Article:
This summer I interned at Horizon Theatre in Atlanta, working under stage management on their summer show, Blackberry Daze. I want to be a screenwriter and director when I’m older, and this was my first time doing active work in the industry. It was very intense. Our day off was Monday, but other than that we worked eight-hour days, six days a week. My main job, along with the other intern, Maria, was to be in charge of props and set pieces. So, for the first week or so work was pretty dull. The cast busied themselves with read-throughs and music rehearsals while we mostly watched.
However, a couple of weeks in, my load really picked up. The set was abstract so Maria and I spent hours scribbling diagrams of the set—which mainly employed three benches to set the scene for any particular moment—and then erasing and redrawing when the director changed his mind, which he did a lot. When we moved to the main stage, I had to be ready to move scenery at any moment. Maria and I were also responsible for organizing the props backstage for the actors. I’d say it was about as mentally stimulating as my AP Chemistry class last year. That is, no matter how tired I may have been, I literally could not afford to let my mind wander.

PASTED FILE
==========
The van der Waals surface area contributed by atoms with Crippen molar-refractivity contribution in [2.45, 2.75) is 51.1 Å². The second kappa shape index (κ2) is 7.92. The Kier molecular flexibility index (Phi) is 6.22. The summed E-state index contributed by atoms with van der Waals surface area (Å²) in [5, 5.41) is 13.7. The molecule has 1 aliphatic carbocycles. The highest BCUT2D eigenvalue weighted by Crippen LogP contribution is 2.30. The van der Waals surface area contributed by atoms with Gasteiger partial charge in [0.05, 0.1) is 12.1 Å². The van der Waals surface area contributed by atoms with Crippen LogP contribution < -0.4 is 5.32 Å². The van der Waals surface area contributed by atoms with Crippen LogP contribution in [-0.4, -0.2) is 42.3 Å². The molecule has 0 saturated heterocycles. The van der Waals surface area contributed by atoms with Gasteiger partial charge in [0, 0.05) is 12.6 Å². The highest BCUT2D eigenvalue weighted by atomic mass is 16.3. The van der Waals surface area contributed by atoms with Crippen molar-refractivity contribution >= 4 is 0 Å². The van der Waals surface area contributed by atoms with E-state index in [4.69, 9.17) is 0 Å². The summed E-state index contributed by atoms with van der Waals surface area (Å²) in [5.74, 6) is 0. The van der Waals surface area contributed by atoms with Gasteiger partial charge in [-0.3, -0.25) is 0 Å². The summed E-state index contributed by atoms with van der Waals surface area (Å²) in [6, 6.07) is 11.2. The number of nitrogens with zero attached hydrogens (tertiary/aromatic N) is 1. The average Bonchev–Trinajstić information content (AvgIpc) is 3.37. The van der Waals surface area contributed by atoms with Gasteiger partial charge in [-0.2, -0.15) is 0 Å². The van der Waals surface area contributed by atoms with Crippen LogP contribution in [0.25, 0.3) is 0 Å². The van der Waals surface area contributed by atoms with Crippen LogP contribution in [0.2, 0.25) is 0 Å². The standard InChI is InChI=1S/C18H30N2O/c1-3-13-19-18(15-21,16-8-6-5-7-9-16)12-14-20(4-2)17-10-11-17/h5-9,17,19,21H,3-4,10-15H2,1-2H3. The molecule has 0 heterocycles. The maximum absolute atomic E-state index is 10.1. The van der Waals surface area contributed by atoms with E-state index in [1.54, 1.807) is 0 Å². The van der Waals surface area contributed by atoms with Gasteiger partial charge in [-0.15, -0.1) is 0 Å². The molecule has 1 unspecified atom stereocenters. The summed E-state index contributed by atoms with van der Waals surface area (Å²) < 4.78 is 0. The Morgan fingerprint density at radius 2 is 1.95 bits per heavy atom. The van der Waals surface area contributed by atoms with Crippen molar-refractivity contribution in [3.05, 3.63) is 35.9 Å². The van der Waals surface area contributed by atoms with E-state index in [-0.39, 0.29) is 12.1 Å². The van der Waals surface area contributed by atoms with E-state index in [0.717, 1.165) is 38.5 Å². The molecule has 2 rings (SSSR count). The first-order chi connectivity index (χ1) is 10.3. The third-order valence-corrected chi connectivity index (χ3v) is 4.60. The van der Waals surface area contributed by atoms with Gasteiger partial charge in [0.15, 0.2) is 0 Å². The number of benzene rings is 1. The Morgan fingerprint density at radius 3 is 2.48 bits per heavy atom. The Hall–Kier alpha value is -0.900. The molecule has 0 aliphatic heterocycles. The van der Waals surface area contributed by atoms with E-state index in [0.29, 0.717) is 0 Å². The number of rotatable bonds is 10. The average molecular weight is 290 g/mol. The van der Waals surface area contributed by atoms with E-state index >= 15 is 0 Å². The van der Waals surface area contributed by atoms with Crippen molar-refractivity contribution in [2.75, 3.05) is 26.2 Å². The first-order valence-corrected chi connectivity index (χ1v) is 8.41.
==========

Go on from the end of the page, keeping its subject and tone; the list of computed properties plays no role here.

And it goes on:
But that isn’t to say that the work wasn’t enjoyable. Working on the show was amazing because I got to be “in the room” for the first time and just let the theatrical genius wash over me. My dad is a musician and he frequently does theater in the city, so I’ve been to several rehearsals in my life, but I’ve never been along for the entire process. I was there for the read-throughs and the first music rehearsals, and I helped the cast learn choreography.
My favorite parts were when I was just sitting watching the cast rehearse, and the director would stop to make notes. I love love love director’s notes. I’m a very analytical person. Even in our school productions (I’ve been in three shows at Groton so far), I like knowing, “OK, this is exactly what I need to work on.” Watching the director, Tom, give notes would give me chills. Sometimes the notes were more technical, but other times he would describe something pivotal to the actor and you could feel a flip switch in the room. One note can completely change the trajectory of a scene. I love that. I was also very lucky to be working with an all-black cast. Going in, I was immediately more comfortable. Plus, as a teenager, being surrounded by such degrees of black brilliance has more of an impact on me than I’d ever admit to my parents, coming home from a long tiring day of work.
I only worked on the show up to opening night, July 14 (which was magical and lovely). That night I had my mom, dad, great aunt, and family friend supporting me in the audience (and making me cringe when I had to come out to change the set pieces at intermission). However, in early August I saw the show from the audience with my sister, who actually also worked on the show unofficially, assisting the music director for two weeks; my grandmother; my cousin, who I grew up with but who has since moved away; and my dad. At the end of the show I felt so happy and proud. That was my cast. Afterward we stayed behind to catch up with everyone and it felt full circle. (Though I will admit that I didn’t mind having my summer back to myself in the weeks following opening!)